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Capture Any Content from the Web and Organize Into Boards with ScissorsFly

Capture Any Content from the Web and Organize Into Boards with ScissorsFly | hobbitlibrarianscoops | Scoop.it

Via Robin Good
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Joyce Valenza's curator insight, February 24, 2014 8:12 AM

Looks promising and pretty for curation.

Nine0Media's curator insight, February 25, 2014 9:31 PM

Very cool! #WebConsultants #WebDesign

Alfredo Corell's curator insight, August 15, 2014 2:25 PM
About ScissorsflyIn the spirit of freedom and creativity, we designed Scissorsfly. For the first time ever, you will be equipped with something that frees your imagination to creatively collect and organize everything you love on the web, and share them with friends.

Scissorsfly originates from an open hackathon hosted at LinkedIn, when Sillicon Valley tech talents from places like Google, Twitter, LinkedIn, or CMU, MIT, Stanford, Berkerly came to play. We won the championship with the idea called ClipIt, which becomes the magic scissors at your hand today. 

Web 1.0 gave you static webpages. Web 2.0 gives you interactions and collaborations with the web and the world. Scissorsfly will give you not only that, but also the initiative to tailor the web at will. It will be an experience beyond the long lasting web 2.0...

Finally, you can run wild with these scissors.
Their MissionCollecting and organizing information is really important to us. However, it could be painful from time to time. We built Scissorsfly for you to enjoy the process.
TeamWe are an early stage startup based in Mountain View (CA) and Chicago (IL). Our team is small and close-knit, with both strong engineering (e.g. Google, Yahoo!, Linkedin, eBay) and research (e.g. security, data mining, machine learning) backgrounds. For anything interesting, drop us a line at support@scissorsfly.com.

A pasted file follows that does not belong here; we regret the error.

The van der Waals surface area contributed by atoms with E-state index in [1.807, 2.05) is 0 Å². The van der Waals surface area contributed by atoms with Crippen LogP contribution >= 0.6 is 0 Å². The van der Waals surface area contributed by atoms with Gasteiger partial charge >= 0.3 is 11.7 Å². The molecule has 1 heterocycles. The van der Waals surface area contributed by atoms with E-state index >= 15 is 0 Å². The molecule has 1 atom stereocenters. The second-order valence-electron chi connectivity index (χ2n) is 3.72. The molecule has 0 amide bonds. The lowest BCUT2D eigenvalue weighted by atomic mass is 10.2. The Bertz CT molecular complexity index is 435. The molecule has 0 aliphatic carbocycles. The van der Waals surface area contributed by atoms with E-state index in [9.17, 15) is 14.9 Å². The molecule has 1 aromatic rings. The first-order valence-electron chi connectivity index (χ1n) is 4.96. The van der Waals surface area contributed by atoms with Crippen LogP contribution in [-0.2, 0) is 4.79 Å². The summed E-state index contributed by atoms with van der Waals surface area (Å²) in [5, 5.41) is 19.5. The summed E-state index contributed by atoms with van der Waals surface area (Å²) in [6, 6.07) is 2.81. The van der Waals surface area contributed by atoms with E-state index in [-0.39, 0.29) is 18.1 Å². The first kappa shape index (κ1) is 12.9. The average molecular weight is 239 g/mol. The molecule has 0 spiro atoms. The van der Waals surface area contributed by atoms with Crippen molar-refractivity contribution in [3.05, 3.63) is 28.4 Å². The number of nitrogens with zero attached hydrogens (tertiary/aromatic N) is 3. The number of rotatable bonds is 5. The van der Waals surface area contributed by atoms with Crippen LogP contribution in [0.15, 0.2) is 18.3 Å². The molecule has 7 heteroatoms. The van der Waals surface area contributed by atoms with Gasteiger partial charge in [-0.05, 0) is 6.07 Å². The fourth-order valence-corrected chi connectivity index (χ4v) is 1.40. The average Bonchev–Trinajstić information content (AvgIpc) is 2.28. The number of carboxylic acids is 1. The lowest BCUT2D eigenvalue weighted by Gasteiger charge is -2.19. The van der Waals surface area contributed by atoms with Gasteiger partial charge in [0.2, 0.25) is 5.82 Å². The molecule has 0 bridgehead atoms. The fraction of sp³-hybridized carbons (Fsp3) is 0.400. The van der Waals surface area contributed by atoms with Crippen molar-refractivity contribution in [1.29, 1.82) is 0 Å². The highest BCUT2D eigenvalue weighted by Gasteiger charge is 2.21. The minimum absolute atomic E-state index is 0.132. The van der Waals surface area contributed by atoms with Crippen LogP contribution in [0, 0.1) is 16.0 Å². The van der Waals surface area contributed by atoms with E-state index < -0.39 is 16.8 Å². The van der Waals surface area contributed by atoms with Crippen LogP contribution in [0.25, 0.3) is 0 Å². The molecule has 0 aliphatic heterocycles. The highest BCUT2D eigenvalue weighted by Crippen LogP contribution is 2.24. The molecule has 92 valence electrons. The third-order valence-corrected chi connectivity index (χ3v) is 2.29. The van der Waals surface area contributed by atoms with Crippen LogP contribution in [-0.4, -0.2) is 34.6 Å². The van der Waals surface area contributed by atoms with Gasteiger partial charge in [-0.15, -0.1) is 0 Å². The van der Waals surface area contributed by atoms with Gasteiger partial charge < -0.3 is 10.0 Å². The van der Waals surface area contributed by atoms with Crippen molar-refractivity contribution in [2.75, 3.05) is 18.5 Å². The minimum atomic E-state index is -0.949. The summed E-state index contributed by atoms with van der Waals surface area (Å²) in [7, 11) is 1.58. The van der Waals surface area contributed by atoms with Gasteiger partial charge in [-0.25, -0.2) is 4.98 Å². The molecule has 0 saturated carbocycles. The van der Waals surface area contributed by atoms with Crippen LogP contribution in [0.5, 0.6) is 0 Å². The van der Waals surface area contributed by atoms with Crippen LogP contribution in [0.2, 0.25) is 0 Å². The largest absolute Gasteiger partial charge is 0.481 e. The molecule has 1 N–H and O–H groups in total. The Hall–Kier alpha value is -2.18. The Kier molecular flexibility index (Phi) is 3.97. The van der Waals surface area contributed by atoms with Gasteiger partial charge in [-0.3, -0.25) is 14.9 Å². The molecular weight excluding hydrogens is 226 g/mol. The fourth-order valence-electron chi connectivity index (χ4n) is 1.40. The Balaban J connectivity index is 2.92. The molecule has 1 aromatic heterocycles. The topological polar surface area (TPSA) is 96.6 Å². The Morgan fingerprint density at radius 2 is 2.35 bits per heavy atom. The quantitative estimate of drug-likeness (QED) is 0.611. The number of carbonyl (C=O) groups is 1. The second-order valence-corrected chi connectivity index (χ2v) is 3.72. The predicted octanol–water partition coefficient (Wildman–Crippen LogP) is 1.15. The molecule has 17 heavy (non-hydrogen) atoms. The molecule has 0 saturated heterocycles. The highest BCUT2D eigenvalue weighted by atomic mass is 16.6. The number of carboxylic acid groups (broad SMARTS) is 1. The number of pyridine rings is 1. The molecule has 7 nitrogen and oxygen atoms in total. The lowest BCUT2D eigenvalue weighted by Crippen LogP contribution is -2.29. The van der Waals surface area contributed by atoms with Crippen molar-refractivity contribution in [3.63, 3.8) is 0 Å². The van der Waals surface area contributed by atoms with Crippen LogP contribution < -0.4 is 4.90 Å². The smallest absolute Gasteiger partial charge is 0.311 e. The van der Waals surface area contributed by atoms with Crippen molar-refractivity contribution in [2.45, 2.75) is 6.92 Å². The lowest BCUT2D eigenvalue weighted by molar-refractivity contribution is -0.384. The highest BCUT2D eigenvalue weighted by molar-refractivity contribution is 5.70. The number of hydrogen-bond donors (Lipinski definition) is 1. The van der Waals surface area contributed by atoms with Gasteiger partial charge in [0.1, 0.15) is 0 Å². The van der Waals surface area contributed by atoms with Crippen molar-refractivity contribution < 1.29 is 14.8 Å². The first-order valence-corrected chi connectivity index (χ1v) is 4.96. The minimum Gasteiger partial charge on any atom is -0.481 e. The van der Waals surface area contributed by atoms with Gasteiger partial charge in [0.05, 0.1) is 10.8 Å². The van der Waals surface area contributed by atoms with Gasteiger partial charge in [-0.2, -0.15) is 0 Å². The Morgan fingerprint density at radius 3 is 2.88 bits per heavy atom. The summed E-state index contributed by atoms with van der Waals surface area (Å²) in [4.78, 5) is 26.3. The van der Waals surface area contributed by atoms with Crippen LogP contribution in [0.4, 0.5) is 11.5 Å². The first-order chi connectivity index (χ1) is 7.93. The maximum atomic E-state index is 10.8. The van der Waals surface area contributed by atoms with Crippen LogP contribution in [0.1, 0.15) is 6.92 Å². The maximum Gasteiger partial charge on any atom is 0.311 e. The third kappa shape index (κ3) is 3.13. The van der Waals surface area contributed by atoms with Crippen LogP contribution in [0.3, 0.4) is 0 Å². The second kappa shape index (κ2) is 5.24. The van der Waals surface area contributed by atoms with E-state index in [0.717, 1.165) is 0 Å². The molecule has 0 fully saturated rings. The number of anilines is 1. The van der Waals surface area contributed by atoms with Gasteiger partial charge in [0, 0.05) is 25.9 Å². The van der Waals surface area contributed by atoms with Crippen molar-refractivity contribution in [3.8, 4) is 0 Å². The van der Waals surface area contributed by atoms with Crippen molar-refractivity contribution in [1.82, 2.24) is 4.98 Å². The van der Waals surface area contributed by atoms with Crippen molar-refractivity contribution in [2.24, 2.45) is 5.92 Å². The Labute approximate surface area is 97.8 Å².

Rescooped by Jenn Alevy from Content Curation World
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A Crowdsourced Curated Database of the Best Educational Tools and Learning Apps: GEDB

A Crowdsourced Curated Database of the Best Educational Tools and Learning Apps: GEDB | hobbitlibrarianscoops | Scoop.it


Via Robin Good
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Jeroen Boon's curator insight, February 21, 2014 8:06 AM

De Global Education Database (GEDB), is een zeer groot en nuttige verzameling van de beste apps, web tools, gadgets en moocs nu online beschikbaar voor allerlei educatieve doeleinden. Iedereen kan zich registreren bij GEDB en waardevol hulpmiddelen of instrumenten delen door het invullen van een speciaal formulier. Inzendingen worden beoordeeld op feitelijke onjuistheden en integriteit en wanneer goedgekeurd gepubliceerd binnen 24 uur. 

Probeer het nu: http://www.gedb.org/

Gonzalo Moreno's curator insight, February 22, 2014 7:18 AM

Learning Tools - management?

Diana Andone's curator insight, February 25, 2014 12:59 AM

GEDB, the Global Education Database, is a great and extremely useful curated collection of the best apps, web tools, gadgets and moocs now available online for educational purposes.

Rescooped by Jenn Alevy from Content Curation World
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An Introductory Guide to Content Curation

An Introductory Guide to Content Curation | hobbitlibrarianscoops | Scoop.it

Via Robin Good
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Alfredo Corell's curator insight, January 23, 2014 3:25 PM

A very useful guide from one of the Pioneers in Content Curation

Bookmarking Librarian's curator insight, April 1, 2014 10:35 PM
Content curation